Sometimes I put up with it all, so I can help a student finish his first book.

Sometimes It Takes Three To Make a Thing Go Right or Make Sense

I think what I love about learning is that sometimes even after you’ve taught something or given advice on something a thousand times, you are still able to see it from a fresh perspective, and that feeling you get is almost indescribable, like some kind of rush of knowledge or insight.

Hobby: Music

Obviously most people like music, but I can still remember the days of dubbing mix-tapes and figuring out the exact order of side a or b, or when the best song on the playlist should appear. I used to be the go-to-guy among my friends when they needed to know the name of a song or a suggestion for what to dance to at their weddings. I took a long break from any new musical ventures, but this year, I’ve relied a lot on my music to help keep me focused. One day, I stumbled on a track called, “Carry On” by fun. Neat song, good message, but one line puzzled me. “May the past be the sound of your feet upon the ground.” As an ELA teacher, I needed to understand why this comparison is being made, and I couldn’t do it just then. Urg.

A Novel Study: Dare

Teaching a novel study can drag on at times, or you can try to find something inside the novel to connect with, and allow it to sort of wash over the class, and if you’re lucky, some amazing discussion could happen. Not to judge or label this current generation of high schoolers, but I’ve noticed a lot of blame being shifted about. I’ve heard time and time again that this or that is someone else’s fault, so when we got a to a scene in our current novel about a young man being told by his grandmother that she didn’t blame him anymore, nor did his mother, and that he should stop blaming himself, something really resonated in me. I decided to spend some time in class discussing what it means to let blame hold you back from choices you can make. How if you always say that some guy did something to you years ago, and it doesn’t let you do something today, you’ve actually wasted all those years between. We talked as a class for a while about making sure that instead of just blaming, we choose to live and move on.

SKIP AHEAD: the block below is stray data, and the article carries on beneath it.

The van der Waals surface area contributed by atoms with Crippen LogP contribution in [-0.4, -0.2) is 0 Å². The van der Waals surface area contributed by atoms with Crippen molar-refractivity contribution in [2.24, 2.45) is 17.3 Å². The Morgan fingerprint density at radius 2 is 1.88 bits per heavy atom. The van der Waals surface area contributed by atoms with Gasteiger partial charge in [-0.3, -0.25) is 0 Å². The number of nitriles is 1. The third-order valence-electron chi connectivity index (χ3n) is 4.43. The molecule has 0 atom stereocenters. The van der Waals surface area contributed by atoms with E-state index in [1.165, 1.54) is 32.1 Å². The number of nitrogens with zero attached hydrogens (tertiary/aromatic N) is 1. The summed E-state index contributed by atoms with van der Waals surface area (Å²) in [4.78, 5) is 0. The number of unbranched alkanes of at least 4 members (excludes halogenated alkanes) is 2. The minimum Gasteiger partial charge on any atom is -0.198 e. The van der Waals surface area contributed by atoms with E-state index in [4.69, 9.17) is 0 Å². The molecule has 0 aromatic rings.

Film: Vanilla Sky

Say what you will about Tom Cruise and confusing movies. I remember one strong piece of advice from this film. The lawyer friend told David to stop living in the shadow of his father. He told him quite simply to “Choose life.” (mind you it could be a bit of rip-off from Trainspotting’s open monologue, but I think the message this time was a bit more wholesome) That line has stuck with me over the years, and augmented a bit to “Choose happiness.” I think many times in life we think life is so complicated, but in the end it is just a simple choice between choosing bitterness, complaint, inadequacy or happiness.

Tying it all together: Choosing

What I’m getting at is that I knew a lot about making positive choices, but it wasn’t until I let all three of those moments converge in my life, and figure out the literary meaning behind that simple pop song by fun. That message of choosing happiness resonated back during  all of my classes on Friday. I taught with a lot more gusto than normal, and we had a few great debates and conversations about happiness and how we achieve it, and how sometimes life is even a bit sweeter when we help choose happiness for others too. I’m not sure how everything will work out over these next five weeks, but one of those choices we made as a class was to investigate a bit into an amazing program called donorschoose.org We aren’t raising funds or anything like that, but we’re taking the time to realise that there are many schools out there who are not as privileged as ours, and hearing students talk about helping other students really makes it easy for me to choose happiness in my own life, and just like the fun. song, I will carry on and the past will be the sound of me walking forward.

Smiles x2

What I’ve enjoyed most about being a new parent are all the amazing smiles I get from my boy. No matter how rough my day has been or how exhausted I am getting up early or late, he just needs to smile, and everything feels a bit better. I’m also learning how to recognize a smile is an amazing reaction from everyone, even some more difficult students.